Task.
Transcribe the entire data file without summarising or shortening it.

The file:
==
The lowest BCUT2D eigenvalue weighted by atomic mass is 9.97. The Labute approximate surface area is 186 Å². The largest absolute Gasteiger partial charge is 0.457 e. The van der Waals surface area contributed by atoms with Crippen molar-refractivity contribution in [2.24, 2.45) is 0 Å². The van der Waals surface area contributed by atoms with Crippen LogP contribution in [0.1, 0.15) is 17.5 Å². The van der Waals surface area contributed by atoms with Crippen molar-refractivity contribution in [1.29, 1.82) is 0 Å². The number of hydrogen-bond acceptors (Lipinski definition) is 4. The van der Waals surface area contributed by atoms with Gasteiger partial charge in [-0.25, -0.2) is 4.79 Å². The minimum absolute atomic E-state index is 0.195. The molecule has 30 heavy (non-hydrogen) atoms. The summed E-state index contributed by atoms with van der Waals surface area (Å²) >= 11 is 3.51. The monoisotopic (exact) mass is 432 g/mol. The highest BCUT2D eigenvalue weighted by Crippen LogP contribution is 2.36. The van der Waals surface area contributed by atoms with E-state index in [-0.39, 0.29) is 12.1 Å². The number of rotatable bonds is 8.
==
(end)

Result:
The lowest BCUT2D eigenvalue weighted by atomic mass is 9.97. The Labute approximate surface area is 186 Å². The largest absolute Gasteiger partial charge is 0.457 e. The van der Waals surface area contributed by atoms with Crippen molar-refractivity contribution in [2.24, 2.45) is 0 Å². The van der Waals surface area contributed by atoms with Crippen LogP contribution in [0.1, 0.15) is 17.5 Å². The van der Waals surface area contributed by atoms with Crippen molar-refractivity contribution in [1.29, 1.82) is 0 Å². The number of hydrogen-bond acceptors (Lipinski definition) is 4. The van der Waals surface area contributed by atoms with Gasteiger partial charge in [-0.25, -0.2) is 4.79 Å². The minimum absolute atomic E-state index is 0.195. The molecule has 30 heavy (non-hydrogen) atoms. The summed E-state index contributed by atoms with van der Waals surface area (Å²) >= 11 is 3.51. The monoisotopic (exact) mass is 432 g/mol. The highest BCUT2D eigenvalue weighted by Crippen LogP contribution is 2.36. The van der Waals surface area contributed by atoms with E-state index in [-0.39, 0.29) is 12.1 Å². The number of rotatable bonds is 8.